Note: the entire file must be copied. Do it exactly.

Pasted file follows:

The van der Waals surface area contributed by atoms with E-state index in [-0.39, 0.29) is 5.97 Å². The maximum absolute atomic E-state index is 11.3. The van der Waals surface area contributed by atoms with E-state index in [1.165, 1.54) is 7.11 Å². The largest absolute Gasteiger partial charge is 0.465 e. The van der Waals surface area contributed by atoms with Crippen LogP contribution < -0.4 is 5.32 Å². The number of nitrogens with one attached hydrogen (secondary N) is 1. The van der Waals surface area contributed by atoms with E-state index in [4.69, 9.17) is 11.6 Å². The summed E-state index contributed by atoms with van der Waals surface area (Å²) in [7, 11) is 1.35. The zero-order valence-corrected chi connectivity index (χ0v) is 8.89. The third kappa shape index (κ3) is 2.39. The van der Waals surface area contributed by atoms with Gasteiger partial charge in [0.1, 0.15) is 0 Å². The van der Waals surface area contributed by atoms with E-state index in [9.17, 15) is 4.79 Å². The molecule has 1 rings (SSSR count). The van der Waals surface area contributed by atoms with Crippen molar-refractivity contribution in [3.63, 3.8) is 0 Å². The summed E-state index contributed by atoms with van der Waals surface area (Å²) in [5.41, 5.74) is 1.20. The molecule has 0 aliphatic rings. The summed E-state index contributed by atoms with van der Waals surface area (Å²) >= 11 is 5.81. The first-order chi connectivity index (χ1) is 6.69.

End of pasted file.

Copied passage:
The van der Waals surface area contributed by atoms with E-state index in [-0.39, 0.29) is 5.97 Å². The maximum absolute atomic E-state index is 11.3. The van der Waals surface area contributed by atoms with E-state index in [1.165, 1.54) is 7.11 Å². The largest absolute Gasteiger partial charge is 0.465 e. The van der Waals surface area contributed by atoms with Crippen LogP contribution < -0.4 is 5.32 Å². The number of nitrogens with one attached hydrogen (secondary N) is 1. The van der Waals surface area contributed by atoms with E-state index in [4.69, 9.17) is 11.6 Å². The summed E-state index contributed by atoms with van der Waals surface area (Å²) in [7, 11) is 1.35. The zero-order valence-corrected chi connectivity index (χ0v) is 8.89. The third kappa shape index (κ3) is 2.39. The van der Waals surface area contributed by atoms with Gasteiger partial charge in [0.1, 0.15) is 0 Å². The van der Waals surface area contributed by atoms with E-state index in [9.17, 15) is 4.79 Å². The molecule has 1 rings (SSSR count). The van der Waals surface area contributed by atoms with Crippen molar-refractivity contribution in [3.63, 3.8) is 0 Å². The summed E-state index contributed by atoms with van der Waals surface area (Å²) in [5.41, 5.74) is 1.20. The molecule has 0 aliphatic rings. The summed E-state index contributed by atoms with van der Waals surface area (Å²) >= 11 is 5.81. The first-order chi connectivity index (χ1) is 6.69.